Graham Reid | | 4 min read
Bob Marley was quite a man . . . nobody seems to have a bad word to say about him.
Oh sure, a few wacko reactionaries got het up over the dope thing and tossed him into the Godless Heathen Corrupting Our Youth basket. But here was one spliff smoker who would run 10km before breakfast, was always keen to play a game of soccer and knew more scripture than most Anglicans.
Interesting faith, Rastafarianism – life-affirming, know your past to know your future. If Bob was the visible adherent, he was a fine example.
He loved children and wherever you look – in biographies, contemporary newspaper accounts, the rock press, considered assessments of the man which have appeared since his death in ’81 – nobody seems to have a bad word.
Quite a faith, quite a man.
And he’s with us still. A decade after his death a previously unreleased Marley track, Iron Lion Zion, went straight into the US charts at number nine and was successful worldwide.
Recorded in the early 70s, it appeared because the Bob Marley Foundation rummaged through the vaults for the lavish four CD box set, Songs of Freedom.
The stunning seven minute remix of Iron Lion Zion with Spencer Davis-sounding organ part, percussion and Courtney Pine saxophone isn’t on the set, unfortunately. To get that, you need to buy into the four-track CD single . . .but it’s worth it.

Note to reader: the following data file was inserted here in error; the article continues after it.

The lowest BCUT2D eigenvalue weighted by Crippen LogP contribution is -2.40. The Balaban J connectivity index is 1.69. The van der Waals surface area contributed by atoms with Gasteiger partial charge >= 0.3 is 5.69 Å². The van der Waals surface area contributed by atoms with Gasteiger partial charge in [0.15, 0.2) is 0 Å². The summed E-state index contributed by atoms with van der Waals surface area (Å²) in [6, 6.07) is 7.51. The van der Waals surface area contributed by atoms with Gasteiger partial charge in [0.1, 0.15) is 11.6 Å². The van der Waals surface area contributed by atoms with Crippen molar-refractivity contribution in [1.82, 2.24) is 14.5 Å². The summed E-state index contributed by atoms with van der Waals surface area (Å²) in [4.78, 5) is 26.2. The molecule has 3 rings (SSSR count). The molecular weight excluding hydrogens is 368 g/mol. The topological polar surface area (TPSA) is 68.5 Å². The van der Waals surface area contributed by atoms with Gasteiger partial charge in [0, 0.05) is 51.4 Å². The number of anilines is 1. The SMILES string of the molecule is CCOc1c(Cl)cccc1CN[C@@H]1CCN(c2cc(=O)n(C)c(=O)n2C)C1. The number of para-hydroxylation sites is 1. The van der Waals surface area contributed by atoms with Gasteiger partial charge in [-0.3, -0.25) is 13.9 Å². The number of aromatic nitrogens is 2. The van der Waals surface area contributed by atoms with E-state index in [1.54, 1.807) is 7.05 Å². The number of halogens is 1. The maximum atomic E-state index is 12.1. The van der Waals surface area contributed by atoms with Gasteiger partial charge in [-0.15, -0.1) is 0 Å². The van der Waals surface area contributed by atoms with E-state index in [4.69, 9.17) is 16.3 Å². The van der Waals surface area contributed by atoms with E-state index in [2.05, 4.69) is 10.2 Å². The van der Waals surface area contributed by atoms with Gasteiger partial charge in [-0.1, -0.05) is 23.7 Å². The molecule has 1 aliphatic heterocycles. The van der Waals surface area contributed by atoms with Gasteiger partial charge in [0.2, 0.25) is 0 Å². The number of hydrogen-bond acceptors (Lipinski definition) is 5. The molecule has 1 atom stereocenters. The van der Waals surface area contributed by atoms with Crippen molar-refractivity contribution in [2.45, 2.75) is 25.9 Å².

Listen and speculate: if Bob had lived, maybe . . .
But Bob live anyway and since his death he’s released some great music. Quite a feat.
The Confrontation album of ’83 included his superb Buffalo Soldier anthem (not included in Songs of Freedom, curiously). In ’84 the One Love remix (yes included) swept the charts and on the 10th anniversary of his death came the excellent Talkin’ Blues album taken from a radio shot in ’73.
Yes, mon, Bob live.
Songs of Freedom arrived on no particular Marley occasion (unless we count wife Rita before the US Supreme Court accused of forging his signature). But it coincided neatly with the release of the fascinating Time Will Tell video biography of Marley (or, if you will, reggaementary?).
Box sets are getting a bit ho-hum these days. Where we once got Dylan releasing dozens of breathtakingly good outtakes and alternative versions, now we get Back to Basics, The Essential Collection by Olivia Newton John.
Truly some are more equal than others.
Whether the dread with a battered tape of Exodus could afford Songs of Freedom – limited edition of a million worldwide, approximately 1000 in New Zealand – was another matter. And many of these tracks are already available on good, remastered CD.
But Songs of Freedom is extraordinary for its sheer scope from the first song Marley recorded – the choppy ska of Judge Not from ’64, a pre-Rasta piece of biblical admonition – through to a vigorous Redemption Song recorded live at the last concert he ever played, on September 23, 1980, in Pittsburgh.
Between those two points is a lifetime of music richly deserving celebration and acclaim again. The chronological collection allows you to hear the growth of a musical genius who slowed the rude-boy ska beat and American soul influences (catch his beautiful, lonely soul vocal on I’m Still Waiting from ’65) and fashioned a unique vision in reggae music. Quite a man.